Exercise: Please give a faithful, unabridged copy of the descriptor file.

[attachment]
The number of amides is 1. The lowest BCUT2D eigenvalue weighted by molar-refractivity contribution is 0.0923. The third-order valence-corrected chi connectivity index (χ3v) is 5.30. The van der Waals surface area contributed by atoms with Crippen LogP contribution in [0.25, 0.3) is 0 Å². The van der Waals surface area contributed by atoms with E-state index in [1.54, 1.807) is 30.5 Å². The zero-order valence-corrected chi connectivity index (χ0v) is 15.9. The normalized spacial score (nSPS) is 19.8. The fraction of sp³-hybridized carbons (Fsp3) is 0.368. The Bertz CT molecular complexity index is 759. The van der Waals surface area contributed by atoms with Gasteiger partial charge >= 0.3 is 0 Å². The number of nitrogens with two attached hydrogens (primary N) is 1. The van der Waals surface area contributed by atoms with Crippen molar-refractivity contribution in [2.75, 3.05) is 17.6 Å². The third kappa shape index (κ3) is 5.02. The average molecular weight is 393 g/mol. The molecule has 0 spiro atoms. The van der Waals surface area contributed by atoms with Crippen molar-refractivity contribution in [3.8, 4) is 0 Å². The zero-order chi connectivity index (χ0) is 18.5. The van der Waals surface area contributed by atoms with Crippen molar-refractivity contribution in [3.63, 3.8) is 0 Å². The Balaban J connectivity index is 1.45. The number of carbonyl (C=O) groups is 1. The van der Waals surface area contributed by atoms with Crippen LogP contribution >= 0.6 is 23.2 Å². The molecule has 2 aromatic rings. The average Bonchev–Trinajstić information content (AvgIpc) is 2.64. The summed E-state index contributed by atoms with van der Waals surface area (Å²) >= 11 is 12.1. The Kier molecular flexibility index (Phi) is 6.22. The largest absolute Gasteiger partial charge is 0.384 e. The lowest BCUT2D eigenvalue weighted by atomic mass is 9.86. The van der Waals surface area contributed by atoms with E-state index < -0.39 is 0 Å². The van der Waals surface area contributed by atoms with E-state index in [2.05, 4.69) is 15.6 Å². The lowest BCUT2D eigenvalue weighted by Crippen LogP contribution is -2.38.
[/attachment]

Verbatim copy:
The number of amides is 1. The lowest BCUT2D eigenvalue weighted by molar-refractivity contribution is 0.0923. The third-order valence-corrected chi connectivity index (χ3v) is 5.30. The van der Waals surface area contributed by atoms with Crippen LogP contribution in [0.25, 0.3) is 0 Å². The van der Waals surface area contributed by atoms with E-state index in [1.54, 1.807) is 30.5 Å². The zero-order valence-corrected chi connectivity index (χ0v) is 15.9. The normalized spacial score (nSPS) is 19.8. The fraction of sp³-hybridized carbons (Fsp3) is 0.368. The Bertz CT molecular complexity index is 759. The van der Waals surface area contributed by atoms with Gasteiger partial charge >= 0.3 is 0 Å². The number of nitrogens with two attached hydrogens (primary N) is 1. The van der Waals surface area contributed by atoms with Crippen molar-refractivity contribution in [2.75, 3.05) is 17.6 Å². The third kappa shape index (κ3) is 5.02. The average molecular weight is 393 g/mol. The molecule has 0 spiro atoms. The van der Waals surface area contributed by atoms with Crippen molar-refractivity contribution in [3.8, 4) is 0 Å². The zero-order chi connectivity index (χ0) is 18.5. The van der Waals surface area contributed by atoms with Crippen molar-refractivity contribution in [3.63, 3.8) is 0 Å². The Balaban J connectivity index is 1.45. The number of carbonyl (C=O) groups is 1. The van der Waals surface area contributed by atoms with Crippen LogP contribution >= 0.6 is 23.2 Å². The molecule has 2 aromatic rings. The average Bonchev–Trinajstić information content (AvgIpc) is 2.64. The summed E-state index contributed by atoms with van der Waals surface area (Å²) >= 11 is 12.1. The Kier molecular flexibility index (Phi) is 6.22. The largest absolute Gasteiger partial charge is 0.384 e. The lowest BCUT2D eigenvalue weighted by atomic mass is 9.86. The van der Waals surface area contributed by atoms with E-state index < -0.39 is 0 Å². The van der Waals surface area contributed by atoms with E-state index in [2.05, 4.69) is 15.6 Å². The lowest BCUT2D eigenvalue weighted by Crippen LogP contribution is -2.38.